Flashback to the late 90s. Swordfish screenwriter Skip Woods makes his directorial debut in Thursday, a wordy, dialogue heavy neo-noir that’s as long on faux-clever dialogue and theatrical banter as the previous film was on shoot-outs. Here, a younger and more curiously coiffed Jane plays Casey Wells, an ex-drug dealer trying to live the straight life, whose old partner, Aaron Eckhart, shows back up into his life, dragging with him all manner of post-Pulp Fiction, ironic crime farce. It has the measured “day in the life” pace of say, Glengarry Glen Ross (or Barbershop), but each of the episodic scenarios that bloom from the plot’s original seed are entertaining in a specifically ’90s sort of way.

James LeGros turns in a really enjoyable performance, and Mickey Rourke pops up as a cop, delivering something like a post-modern critique on his performance in Angel Heart. There’s also a scene in which Wells is forced to receive oral sex from an evil ex-girlfriend that perfectly mirrors the “hacker blowjob” scene from Swordfish. It’s the shitty Joel Silver equivalent of watching Mean Streets before Goodfellas, so it’s understandable if this movie ends and you’re struck with the strange desire to see John Travolta force Hugh Jackman to do bad computer things.


Ideally, on a Friday night in. You don’t need to go out to bars and clubs. You’re just going to drink yourself pissy and make bad decisions. Why not do that shit INSIDE and live vicariously through the bad decisions of fictional criminals!?

Viewing Partners

You can have a compadre riding shotgun with you, but why? You don’t know if you can trust them in a crazy, jagged world like ours.


So, this is key. We’re largely going to be sticking to a liquid and carbs diet. I would try to keep at least a case of your personal cheap beer du jour on hand (two to three if you choose not to do this solo) and a bottle of rail whiskey. Pizza isn’t a bad idea, but if you go the delivery route, a heaping helping of breadsticks and wings will help you out, in terms of soaking up the massive quantities of alcohol you’re going to end up drinking.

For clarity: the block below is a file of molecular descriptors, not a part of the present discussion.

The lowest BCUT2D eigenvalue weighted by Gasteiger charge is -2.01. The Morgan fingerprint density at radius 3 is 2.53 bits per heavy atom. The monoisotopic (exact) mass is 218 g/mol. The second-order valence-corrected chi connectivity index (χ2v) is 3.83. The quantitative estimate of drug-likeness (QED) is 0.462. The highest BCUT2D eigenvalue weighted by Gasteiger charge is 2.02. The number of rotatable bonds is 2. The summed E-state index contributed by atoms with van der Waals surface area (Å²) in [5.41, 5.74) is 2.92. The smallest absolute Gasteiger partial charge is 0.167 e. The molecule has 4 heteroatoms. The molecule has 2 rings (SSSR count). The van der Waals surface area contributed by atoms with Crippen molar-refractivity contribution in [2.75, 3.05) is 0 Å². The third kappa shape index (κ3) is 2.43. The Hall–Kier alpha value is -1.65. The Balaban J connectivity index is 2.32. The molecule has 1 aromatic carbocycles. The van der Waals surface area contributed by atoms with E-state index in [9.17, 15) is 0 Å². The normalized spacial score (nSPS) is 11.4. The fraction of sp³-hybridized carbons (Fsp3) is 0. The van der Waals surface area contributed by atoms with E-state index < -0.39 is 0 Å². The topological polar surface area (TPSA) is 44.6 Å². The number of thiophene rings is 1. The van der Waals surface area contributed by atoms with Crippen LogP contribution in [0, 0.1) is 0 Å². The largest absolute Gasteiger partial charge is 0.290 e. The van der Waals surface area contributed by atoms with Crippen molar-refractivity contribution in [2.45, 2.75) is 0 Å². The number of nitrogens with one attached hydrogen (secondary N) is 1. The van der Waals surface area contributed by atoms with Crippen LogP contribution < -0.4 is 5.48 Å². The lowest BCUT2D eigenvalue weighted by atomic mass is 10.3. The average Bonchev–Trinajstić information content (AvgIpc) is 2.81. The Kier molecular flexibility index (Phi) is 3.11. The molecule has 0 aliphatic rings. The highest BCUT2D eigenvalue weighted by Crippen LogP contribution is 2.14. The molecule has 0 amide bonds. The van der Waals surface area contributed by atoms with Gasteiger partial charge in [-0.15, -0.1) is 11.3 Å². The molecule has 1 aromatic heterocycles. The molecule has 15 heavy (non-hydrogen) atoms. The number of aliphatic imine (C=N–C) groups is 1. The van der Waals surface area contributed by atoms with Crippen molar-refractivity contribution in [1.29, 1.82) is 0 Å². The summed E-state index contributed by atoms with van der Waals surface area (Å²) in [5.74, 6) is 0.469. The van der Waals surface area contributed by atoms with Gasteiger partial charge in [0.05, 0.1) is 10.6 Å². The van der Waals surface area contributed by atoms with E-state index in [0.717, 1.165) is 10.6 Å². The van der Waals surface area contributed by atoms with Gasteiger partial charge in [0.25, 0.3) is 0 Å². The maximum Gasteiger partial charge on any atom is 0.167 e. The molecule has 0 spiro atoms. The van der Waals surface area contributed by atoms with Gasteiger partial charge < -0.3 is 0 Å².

This double feature is like a starter guide, so once the credits are done rolling, if you’re not too soused to stay awake, I would suggest watching as much of the failed FX television series Terriers on Netflix as humanly possible. You’ll probably make it three or four episodes deep before you pass out shirtless on the couch, but that’ll be more than enough to keep you hooked on the buddy detective dramedy, a perfect entry into the pantheon of shaggy dog noir heroes trying to do right in a world gone wrong.

When you decide to utilize this or any of our other blueprints for marathon movie viewing and feel like livetweeting the experience, feel free to use the hashtag #CrossTheStreams and let us know how it went at @DeadshirtDotNet. Enjoy!

Post By Dominic Griffin (127 Posts)

Deadshirt staff writer. Dominic's loves include movies with Michael Caine, comics about people getting kicked in the face, Wham!'s greatest hits, and the amateur use of sleight of hand magic to grift strangers at train stations. His one true goal in life is to EGOT.